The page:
Going Back to Our Basics: The Runaway Bunny

Once there was a little bunny who wanted to run away.  So he said to his mother, “I am running away.”  “If you run away,” said his mother, “I will run after you.  For you are my little bunny.”

But the little bunny said, “If you run after me… I will become a fish… and I will swim away from you.”

The mother bunny said, “If you swim away from me… I will become a fisherman… and I will fish for you.”

If you fish for me, said the little bunny… I will become a rock on the mountain, high above you.”

If you become a rock on the mountain high above me… I will be a mountain climber, and I will climb to where you are.”

If you climb to where I am… I will become a crocus in a hidden garden.”

If you become a crocus in a hidden garden… I will be a gardener, and I will find you.” she replied.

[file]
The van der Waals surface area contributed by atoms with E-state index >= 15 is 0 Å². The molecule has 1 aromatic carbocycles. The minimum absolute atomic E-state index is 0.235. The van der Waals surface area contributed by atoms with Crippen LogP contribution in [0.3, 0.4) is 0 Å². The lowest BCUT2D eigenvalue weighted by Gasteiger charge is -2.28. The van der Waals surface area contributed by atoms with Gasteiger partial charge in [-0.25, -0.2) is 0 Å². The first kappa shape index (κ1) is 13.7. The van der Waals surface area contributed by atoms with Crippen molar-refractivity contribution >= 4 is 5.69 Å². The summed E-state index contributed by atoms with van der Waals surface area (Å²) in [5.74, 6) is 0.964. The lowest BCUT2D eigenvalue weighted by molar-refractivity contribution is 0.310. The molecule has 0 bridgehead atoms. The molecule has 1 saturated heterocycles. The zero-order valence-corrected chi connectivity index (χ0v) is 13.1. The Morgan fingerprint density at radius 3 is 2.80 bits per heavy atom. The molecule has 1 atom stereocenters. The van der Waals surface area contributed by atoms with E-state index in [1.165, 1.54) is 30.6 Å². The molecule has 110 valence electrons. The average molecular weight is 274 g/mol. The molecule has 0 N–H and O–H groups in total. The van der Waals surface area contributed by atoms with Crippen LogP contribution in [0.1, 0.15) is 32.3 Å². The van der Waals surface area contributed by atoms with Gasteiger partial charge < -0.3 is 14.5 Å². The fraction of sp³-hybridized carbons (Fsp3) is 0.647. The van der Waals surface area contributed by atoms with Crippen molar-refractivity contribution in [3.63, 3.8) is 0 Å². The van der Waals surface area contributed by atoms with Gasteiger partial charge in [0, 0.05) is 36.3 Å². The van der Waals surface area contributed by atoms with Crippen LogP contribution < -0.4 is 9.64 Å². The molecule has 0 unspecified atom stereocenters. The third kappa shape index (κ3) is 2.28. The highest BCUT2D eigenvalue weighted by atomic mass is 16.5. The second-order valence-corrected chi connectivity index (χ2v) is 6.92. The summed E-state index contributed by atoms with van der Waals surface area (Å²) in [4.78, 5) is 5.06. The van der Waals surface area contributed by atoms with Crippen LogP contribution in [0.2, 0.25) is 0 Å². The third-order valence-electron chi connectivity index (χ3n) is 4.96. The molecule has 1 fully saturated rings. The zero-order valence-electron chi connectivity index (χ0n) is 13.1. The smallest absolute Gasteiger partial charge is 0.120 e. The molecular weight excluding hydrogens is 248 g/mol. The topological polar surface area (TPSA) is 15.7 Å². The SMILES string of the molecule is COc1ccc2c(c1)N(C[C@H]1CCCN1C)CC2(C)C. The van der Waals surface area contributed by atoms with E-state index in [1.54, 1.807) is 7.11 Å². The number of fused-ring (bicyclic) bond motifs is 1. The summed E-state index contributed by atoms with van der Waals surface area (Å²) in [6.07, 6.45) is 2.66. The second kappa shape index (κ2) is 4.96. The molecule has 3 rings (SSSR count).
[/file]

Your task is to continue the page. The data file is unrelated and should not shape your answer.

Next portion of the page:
If you become a gardener and try to find me… I will be a bird and I will fly away from you.”

If you become a bird and fly away from me… I will be a tree that you come home to.”

The little bunny replied, If you become a tree… I will become a sailboat and I will sail away from you.”

If you sail away from me… I will become the wind and blow you where I want you to go.”

If you become the wind and blow me away… I will join a circus and fly away on a flying trapeze.”

If you fly away on a flying trapeze… I will be a tightrope walker, and I will walk across the air to you.”

If become a tightrope walker and try to walk across the air to me… I will become a little boy and run into a house.”

If you become a little boy and run into a house… I will become your mother and catch you in my arms and hug you.”

Last time we were together, our story was of the Prodigal son and the little boy named Max who ran away to the land of the Wild Things.  We talked about being stuck, and about leaving home to find something better.  We talked about forgiveness, and that God waits for us to get unstuck.  It seems we’re surrounded by stories of runaways, doesn’t it?   Because the history of being human is a tale of running away from an inescapable God.